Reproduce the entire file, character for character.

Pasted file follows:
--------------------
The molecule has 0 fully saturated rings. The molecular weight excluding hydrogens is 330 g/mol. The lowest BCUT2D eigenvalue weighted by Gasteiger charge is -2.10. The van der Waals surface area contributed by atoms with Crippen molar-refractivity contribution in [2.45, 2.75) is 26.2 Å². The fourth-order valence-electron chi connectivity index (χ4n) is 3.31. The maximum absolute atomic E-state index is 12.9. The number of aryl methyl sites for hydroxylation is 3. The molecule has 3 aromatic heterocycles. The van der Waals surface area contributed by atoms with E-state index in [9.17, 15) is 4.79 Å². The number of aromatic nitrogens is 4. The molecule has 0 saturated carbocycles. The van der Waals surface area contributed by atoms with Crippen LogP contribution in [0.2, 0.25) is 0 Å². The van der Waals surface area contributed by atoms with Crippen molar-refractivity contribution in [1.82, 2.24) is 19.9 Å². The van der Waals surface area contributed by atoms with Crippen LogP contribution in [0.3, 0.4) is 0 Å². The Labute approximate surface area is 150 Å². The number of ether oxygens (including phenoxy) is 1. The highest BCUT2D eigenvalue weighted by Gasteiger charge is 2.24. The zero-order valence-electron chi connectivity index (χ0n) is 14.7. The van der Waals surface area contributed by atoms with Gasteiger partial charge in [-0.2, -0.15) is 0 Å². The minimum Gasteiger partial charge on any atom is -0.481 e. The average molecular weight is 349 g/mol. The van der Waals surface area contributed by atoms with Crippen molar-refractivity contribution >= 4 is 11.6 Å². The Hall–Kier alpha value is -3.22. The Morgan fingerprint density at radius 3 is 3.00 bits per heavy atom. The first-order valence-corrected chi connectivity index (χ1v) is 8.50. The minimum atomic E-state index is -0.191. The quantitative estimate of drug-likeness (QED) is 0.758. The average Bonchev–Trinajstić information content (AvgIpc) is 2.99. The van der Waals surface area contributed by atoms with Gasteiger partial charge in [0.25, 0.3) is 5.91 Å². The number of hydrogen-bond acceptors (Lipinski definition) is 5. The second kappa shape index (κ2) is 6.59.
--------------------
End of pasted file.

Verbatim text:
The molecule has 0 fully saturated rings. The molecular weight excluding hydrogens is 330 g/mol. The lowest BCUT2D eigenvalue weighted by Gasteiger charge is -2.10. The van der Waals surface area contributed by atoms with Crippen molar-refractivity contribution in [2.45, 2.75) is 26.2 Å². The fourth-order valence-electron chi connectivity index (χ4n) is 3.31. The maximum absolute atomic E-state index is 12.9. The number of aryl methyl sites for hydroxylation is 3. The molecule has 3 aromatic heterocycles. The van der Waals surface area contributed by atoms with E-state index in [9.17, 15) is 4.79 Å². The number of aromatic nitrogens is 4. The molecule has 0 saturated carbocycles. The van der Waals surface area contributed by atoms with Crippen LogP contribution in [0.2, 0.25) is 0 Å². The van der Waals surface area contributed by atoms with Crippen molar-refractivity contribution in [1.82, 2.24) is 19.9 Å². The van der Waals surface area contributed by atoms with Crippen LogP contribution in [0.3, 0.4) is 0 Å². The Labute approximate surface area is 150 Å². The number of ether oxygens (including phenoxy) is 1. The highest BCUT2D eigenvalue weighted by Gasteiger charge is 2.24. The zero-order valence-electron chi connectivity index (χ0n) is 14.7. The van der Waals surface area contributed by atoms with Gasteiger partial charge in [-0.2, -0.15) is 0 Å². The minimum Gasteiger partial charge on any atom is -0.481 e. The average molecular weight is 349 g/mol. The van der Waals surface area contributed by atoms with Crippen molar-refractivity contribution >= 4 is 11.6 Å². The Hall–Kier alpha value is -3.22. The Morgan fingerprint density at radius 3 is 3.00 bits per heavy atom. The first-order valence-corrected chi connectivity index (χ1v) is 8.50. The minimum atomic E-state index is -0.191. The quantitative estimate of drug-likeness (QED) is 0.758. The average Bonchev–Trinajstić information content (AvgIpc) is 2.99. The van der Waals surface area contributed by atoms with Gasteiger partial charge in [0.25, 0.3) is 5.91 Å². The number of hydrogen-bond acceptors (Lipinski definition) is 5. The second kappa shape index (κ2) is 6.59.